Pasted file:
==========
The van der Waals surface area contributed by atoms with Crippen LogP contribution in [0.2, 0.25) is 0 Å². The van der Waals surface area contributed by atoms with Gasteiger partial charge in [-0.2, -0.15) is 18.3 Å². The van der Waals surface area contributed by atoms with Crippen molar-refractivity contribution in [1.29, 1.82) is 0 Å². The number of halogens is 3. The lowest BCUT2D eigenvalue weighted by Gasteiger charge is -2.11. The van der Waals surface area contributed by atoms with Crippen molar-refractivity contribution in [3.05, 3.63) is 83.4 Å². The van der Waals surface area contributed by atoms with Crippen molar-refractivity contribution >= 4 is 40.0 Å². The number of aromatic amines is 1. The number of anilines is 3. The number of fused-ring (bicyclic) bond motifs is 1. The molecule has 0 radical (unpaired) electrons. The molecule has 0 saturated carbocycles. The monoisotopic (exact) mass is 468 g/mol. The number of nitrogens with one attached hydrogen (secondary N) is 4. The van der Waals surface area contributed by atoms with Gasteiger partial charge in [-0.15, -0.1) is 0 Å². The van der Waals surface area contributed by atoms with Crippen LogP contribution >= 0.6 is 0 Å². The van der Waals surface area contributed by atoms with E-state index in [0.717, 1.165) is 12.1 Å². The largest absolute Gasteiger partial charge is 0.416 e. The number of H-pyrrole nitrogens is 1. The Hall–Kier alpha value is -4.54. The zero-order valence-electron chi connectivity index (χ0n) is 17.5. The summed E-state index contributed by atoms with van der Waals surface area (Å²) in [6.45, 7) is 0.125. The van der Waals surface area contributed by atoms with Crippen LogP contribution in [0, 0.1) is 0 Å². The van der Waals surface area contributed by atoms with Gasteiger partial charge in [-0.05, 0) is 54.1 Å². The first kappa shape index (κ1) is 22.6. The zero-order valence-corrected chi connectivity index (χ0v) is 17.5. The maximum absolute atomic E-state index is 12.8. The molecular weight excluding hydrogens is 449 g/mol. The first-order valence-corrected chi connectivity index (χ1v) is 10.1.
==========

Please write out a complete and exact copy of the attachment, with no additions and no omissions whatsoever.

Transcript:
The van der Waals surface area contributed by atoms with Crippen LogP contribution in [0.2, 0.25) is 0 Å². The van der Waals surface area contributed by atoms with Gasteiger partial charge in [-0.2, -0.15) is 18.3 Å². The van der Waals surface area contributed by atoms with Crippen molar-refractivity contribution in [1.29, 1.82) is 0 Å². The number of halogens is 3. The lowest BCUT2D eigenvalue weighted by Gasteiger charge is -2.11. The van der Waals surface area contributed by atoms with Crippen molar-refractivity contribution in [3.05, 3.63) is 83.4 Å². The van der Waals surface area contributed by atoms with Crippen molar-refractivity contribution >= 4 is 40.0 Å². The number of aromatic amines is 1. The number of anilines is 3. The number of fused-ring (bicyclic) bond motifs is 1. The molecule has 0 radical (unpaired) electrons. The molecule has 0 saturated carbocycles. The monoisotopic (exact) mass is 468 g/mol. The number of nitrogens with one attached hydrogen (secondary N) is 4. The van der Waals surface area contributed by atoms with Gasteiger partial charge in [-0.15, -0.1) is 0 Å². The van der Waals surface area contributed by atoms with Crippen LogP contribution >= 0.6 is 0 Å². The van der Waals surface area contributed by atoms with E-state index in [0.717, 1.165) is 12.1 Å². The largest absolute Gasteiger partial charge is 0.416 e. The number of H-pyrrole nitrogens is 1. The Hall–Kier alpha value is -4.54. The zero-order valence-electron chi connectivity index (χ0n) is 17.5. The summed E-state index contributed by atoms with van der Waals surface area (Å²) in [6.45, 7) is 0.125. The van der Waals surface area contributed by atoms with Crippen LogP contribution in [0, 0.1) is 0 Å². The van der Waals surface area contributed by atoms with Gasteiger partial charge in [-0.05, 0) is 54.1 Å². The first kappa shape index (κ1) is 22.6. The zero-order valence-corrected chi connectivity index (χ0v) is 17.5. The maximum absolute atomic E-state index is 12.8. The molecular weight excluding hydrogens is 449 g/mol. The first-order valence-corrected chi connectivity index (χ1v) is 10.1.